“Stopping the mowing allowed the nutrient cycle to regenerate in the soil,” said Fanslow. “It also finally allowed the property to begin holding water.”

Such a buffer prevents erosion of the stream banks and reduces the flow of sediment that pollutes the water. Trees and shrubs within this riparian zone keep soils intact, as well as act like sponges to absorb large quantities of water.

Streams and rivers with densely vegetated areas well beyond their banks are especially resistant to erosion, even during flooding.

Fanslow realized that not mowing simply wasn’t enough. He and volunteers planted hundreds of trees along the stream bank, including elderberry, river birch, black willow, red maple, and hazelnut, to transition the stream’s borders from a manicured lawn back to a natural forest.

After solely focusing on water quality, Fanslow expanded his mission to exercising an entire conservation ethic on the small property. “I thought ‘gosh, we could really do something here.’”

That something wouldn’t only improve the environment of the immediate land, but serve as an example of how everyone — urban, suburban, or rural — can become involved in conserving their own property.

Fanslow and volunteers began removing non-native plant species, which recreated natural communities on the site. A plethora of native species sprung up to take their place.

He supplemented them by the planting dozens and dozens of flowers, trees, and shrubs — many of which donated by volunteers.

During the next three years, Fanslow spent nearly every spare minute toiling in the Community Arboretum, constantly working to increase species diversity and add new types of habitat. In total, he has donated more than 2,000 volunteer hours to the project.

Last winter, police officers confronted him, responding to a report of a strange light behind the offices. That was just Fanslow working by headlamp, undeterred by the short daylight hours.

Once an unremarkable suburban lawn, now the Ironwood Square Community Arboretum is teeming with life. Dozens of types of trees, wide varieties of goldenrods and sedges, and even a diversity of aquatic vegetation like purple pitcher plants and cattails now flourishs.

Big impact

Fanslow and supporters have learned that this small piece of land — it measures less than two acres — can have a big impact on important pollinating insects.

Pollinators like bees have been in rapid decline worldwide, a particular concern to the conservation and agricultural communities.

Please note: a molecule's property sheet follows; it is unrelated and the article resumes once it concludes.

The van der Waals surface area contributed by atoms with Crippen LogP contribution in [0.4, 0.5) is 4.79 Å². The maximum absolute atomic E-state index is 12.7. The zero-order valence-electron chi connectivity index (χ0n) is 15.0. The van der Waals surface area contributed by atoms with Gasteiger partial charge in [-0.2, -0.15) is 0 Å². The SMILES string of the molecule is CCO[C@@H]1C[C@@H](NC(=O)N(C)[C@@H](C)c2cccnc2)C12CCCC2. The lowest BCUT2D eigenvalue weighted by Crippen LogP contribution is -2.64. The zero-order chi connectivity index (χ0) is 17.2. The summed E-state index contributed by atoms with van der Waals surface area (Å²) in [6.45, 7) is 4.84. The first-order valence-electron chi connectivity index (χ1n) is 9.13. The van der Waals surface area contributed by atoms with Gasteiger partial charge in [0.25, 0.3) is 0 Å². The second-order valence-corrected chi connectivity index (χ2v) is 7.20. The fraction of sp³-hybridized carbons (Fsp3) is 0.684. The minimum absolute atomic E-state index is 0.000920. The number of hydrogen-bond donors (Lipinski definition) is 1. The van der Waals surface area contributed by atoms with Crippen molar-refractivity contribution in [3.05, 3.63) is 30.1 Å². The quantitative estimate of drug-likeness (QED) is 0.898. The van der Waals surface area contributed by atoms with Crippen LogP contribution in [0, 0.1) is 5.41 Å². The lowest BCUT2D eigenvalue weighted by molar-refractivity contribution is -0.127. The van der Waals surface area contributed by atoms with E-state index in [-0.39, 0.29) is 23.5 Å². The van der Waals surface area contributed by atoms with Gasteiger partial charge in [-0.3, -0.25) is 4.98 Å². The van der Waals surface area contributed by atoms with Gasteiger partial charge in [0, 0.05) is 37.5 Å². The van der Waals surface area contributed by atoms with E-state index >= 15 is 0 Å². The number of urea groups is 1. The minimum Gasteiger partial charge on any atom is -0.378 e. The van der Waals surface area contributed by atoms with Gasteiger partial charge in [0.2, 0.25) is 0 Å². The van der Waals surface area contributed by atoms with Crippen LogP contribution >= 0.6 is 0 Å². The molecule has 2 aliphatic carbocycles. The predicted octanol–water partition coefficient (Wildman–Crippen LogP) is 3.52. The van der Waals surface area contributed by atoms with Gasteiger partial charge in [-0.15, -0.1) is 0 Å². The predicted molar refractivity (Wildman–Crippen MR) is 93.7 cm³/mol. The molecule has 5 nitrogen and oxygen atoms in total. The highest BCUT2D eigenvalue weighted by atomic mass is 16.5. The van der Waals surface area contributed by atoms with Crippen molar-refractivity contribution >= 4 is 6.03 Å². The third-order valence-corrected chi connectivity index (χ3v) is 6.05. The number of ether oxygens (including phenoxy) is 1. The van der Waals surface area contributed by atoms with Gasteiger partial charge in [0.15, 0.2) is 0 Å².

“One out of every three mouthfuls of food was pollinated,” explained Fanslow. “The Arboretum now gives insects a place to pollinate in a landscape where their opportunities to do so are far and few between.”

To the untrained eye, it may look unkempt.

“Someone suggested that it needed bush hogged,” Fanslow said, laughing.

Rather, the Community Arboretum features at least three separate habitats: a meadow, a recovering forest, and multiple pocket wetlands. It is as nature is supposed to look without human intervention.

“Consider that before we started, there were seven or eight species that could be found on this property. Now there are more than 300 species,” he said.

Fanslow is especially excited by two species of salamanders that weren’t seen previously but now reside in the stream.

“They are common species, but here in this suburban environment that is cut off from other natural areas, they’re quite uncommon. That’s something.

“We have elements of the wild kingdom here. We don’t have deer, turkey, or bear. But we have wild creatures in the form of insects, birds, and amphibians — which keep increasing with the different types of plants and habitats that arise.

“That’s the thing about this place. It’s small but there is a lot going on,” said Fanslow, who hopes that visitors not just from the nearby offices but the entire community — including students and teachers from local schools — will stop by to observe the surprising abundance and complexity of nature on a small scale.

“I want visitors to go slow and pay attention to notice everything that is going on,” he said. “If you do, you’ll hear the catbird call ‘jowee, jowee’ or you’ll see the hummingbirds watching you.”

“You may just notice all the different colors and how the sunlight hits something at a different time of day. And you don’t have to go all the way to the national forest or park to see those. They’re right here.”

Fanslow explained that the Community Arboretum is a different way of thinking about conservation. “Small parcels — wherever they are — can have a big impact on the environment. All landowners can be involved in conservation.”

Recalling the glittering of those fireflies that summer evening, he smiled introspectively.

“We can literally achieve conservation in our backyard.”

by Peter Barr, CMLC Trails & Outreach Coordinator

Read more stories of CMLC’s conserved lands at

Two months ago, this column took a look back at the origins of one of our region's beloved natural gems, DuPont State Recreational Forest. While it was a story told by many before, I was intrigued to learn the lesser-known tale of how a small local land conservancy played an instrumental role in bringing it to fruition.